Trail heading towards the bluffsJust before the 4-mile mark the trail once again meets up with the outbound trail. Then it’s back across the dam and on the eastern shore onto a wider trail that leads slightly uphill through the forest. Shortly it turns northbound and meets up once again with the outbound trail, but almost immediately a single-track branches off to the right and climbs the low bluffs overlooking the pond. Follow this trail, making sure to remain on the single-track as it bisects a wider trail.

    View of pond from bluffsThe single-track contours along the edge of the bluff and offers nice views. It also features a pretty meadow, stocked with ground squirrels, and interesting rock formations. A little past the 5-mile mark the trail descends through light forest, crosses a grassy meadow and a gravel trail, then re-enters the woods. In short order you’ll end up on a wide double-track that pierces a dense aspen thicket and leads to the parking lot.

    Enjoy this hike? Let us know in the comments below!

    Meadow near trailhead
    Meadow near trailhead
    Reeds at pond
    Reeds at pond
    The birds love last years dried-up cattail stalks
    The birds love last year’s dried-up cattail stalks
    Much of the trail is single-track
    Much of the trail is single-track
    Arrowleaf balsam root
    Arrowleaf balsam root
    View of the pond from a small hillock
    View of the pond from a small hillock
    Larger trees, planted by homesteaders, interspersed in a meadow
    Larger trees, planted by homesteaders, interspersed in a meadow
    View towards southern end of pond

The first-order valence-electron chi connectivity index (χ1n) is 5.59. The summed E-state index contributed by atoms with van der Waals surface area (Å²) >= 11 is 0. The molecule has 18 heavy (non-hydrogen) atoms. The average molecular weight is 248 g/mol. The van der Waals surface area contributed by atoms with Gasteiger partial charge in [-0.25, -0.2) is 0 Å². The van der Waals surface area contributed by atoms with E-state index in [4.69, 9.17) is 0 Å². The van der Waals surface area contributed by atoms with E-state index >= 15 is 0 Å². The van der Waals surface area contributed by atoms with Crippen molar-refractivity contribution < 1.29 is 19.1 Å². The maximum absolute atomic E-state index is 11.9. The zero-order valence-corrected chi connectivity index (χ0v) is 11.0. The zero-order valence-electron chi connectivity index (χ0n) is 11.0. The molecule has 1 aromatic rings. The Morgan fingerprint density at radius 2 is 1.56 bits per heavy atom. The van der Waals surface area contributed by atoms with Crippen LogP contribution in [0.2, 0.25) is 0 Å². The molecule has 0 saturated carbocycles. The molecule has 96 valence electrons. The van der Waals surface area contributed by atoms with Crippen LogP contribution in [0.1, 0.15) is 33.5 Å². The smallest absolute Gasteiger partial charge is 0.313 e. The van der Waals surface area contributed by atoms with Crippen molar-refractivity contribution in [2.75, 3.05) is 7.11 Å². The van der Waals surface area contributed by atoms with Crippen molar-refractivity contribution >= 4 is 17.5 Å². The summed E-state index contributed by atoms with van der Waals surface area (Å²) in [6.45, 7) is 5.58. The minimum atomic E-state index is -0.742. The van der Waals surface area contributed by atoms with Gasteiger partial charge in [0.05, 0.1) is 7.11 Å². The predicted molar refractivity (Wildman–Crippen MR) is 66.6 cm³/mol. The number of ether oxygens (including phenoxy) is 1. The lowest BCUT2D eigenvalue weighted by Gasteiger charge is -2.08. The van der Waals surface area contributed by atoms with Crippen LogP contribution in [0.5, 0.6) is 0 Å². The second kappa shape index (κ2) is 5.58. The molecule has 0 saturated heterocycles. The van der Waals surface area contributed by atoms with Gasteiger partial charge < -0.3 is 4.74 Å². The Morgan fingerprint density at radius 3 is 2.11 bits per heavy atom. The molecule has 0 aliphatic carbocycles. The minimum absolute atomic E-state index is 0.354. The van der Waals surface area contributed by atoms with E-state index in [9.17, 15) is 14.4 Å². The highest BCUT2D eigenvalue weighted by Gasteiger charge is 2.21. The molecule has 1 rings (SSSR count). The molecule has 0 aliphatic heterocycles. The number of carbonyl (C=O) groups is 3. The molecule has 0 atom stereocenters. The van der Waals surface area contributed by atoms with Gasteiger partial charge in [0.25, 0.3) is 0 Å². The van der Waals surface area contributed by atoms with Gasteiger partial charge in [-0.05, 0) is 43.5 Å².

View towards southern end of pond
    Pond and aspen grove
    Pond and aspen grove
    Close-up of the pond and cattails
    Close-up of the pond and cattails
    Flooded trail
    Flooded trail
    Pretty blue flower. Not sure what it is
    Pretty blue flower. Not sure what it is
    On the wester shore the trail runs higher up and is mostly dry
    On the wester shore the trail runs higher up and is mostly dry
    View of pond from western shore
    View of pond from western shore
    Light ponderosa forest
    Light ponderosa forest
    Looking towards southern tip from western shore
    Looking towards southern tip from western shore
    View across the pond towards trailhead
    View across the pond towards trailhead
    Geese and goslings
    Geese and goslings
    Cattails
    Cattails
    The trail moves along this fence and circles around the northern tip of the pond. It is completely flooded.
    The trail moves along this fence and circles around the northern tip of the pond. It is completely flooded.
    Prominent tree on western shore
    Prominent tree on western shore
    Through fir and pine the "alternate" trail heads away from the pond
    Through fir and pine the “alternate” trail heads away from the pond
    Bird sitting on a dried-up cattail stalk near dam
    Bird sitting on a dried-up cattail stalk near dam
    Trail heading towards the bluffs
    Trail heading towards the bluffs
    View of pond from bluffs
    View of pond from bluffs
    Rock formations on bluffs
    Rock formations on bluffs
    Trail dropping down from bluffs towards the meadow
    Trail dropping down from bluffs towards the meadow
    Down at the meadow. Skip the gravel path in favor of the single-track through the woods
    Down at the meadow. Skip the gravel path in favor of the single-track through the woods
    A pleasant single-track leads through the woods to a wider double-track
    A pleasant single-track leads through the woods to a wider double-track
    Aspen grove
    Aspen grove
    Back at the trailhead meadow
    Back at the trailhead meadow
    Trailmap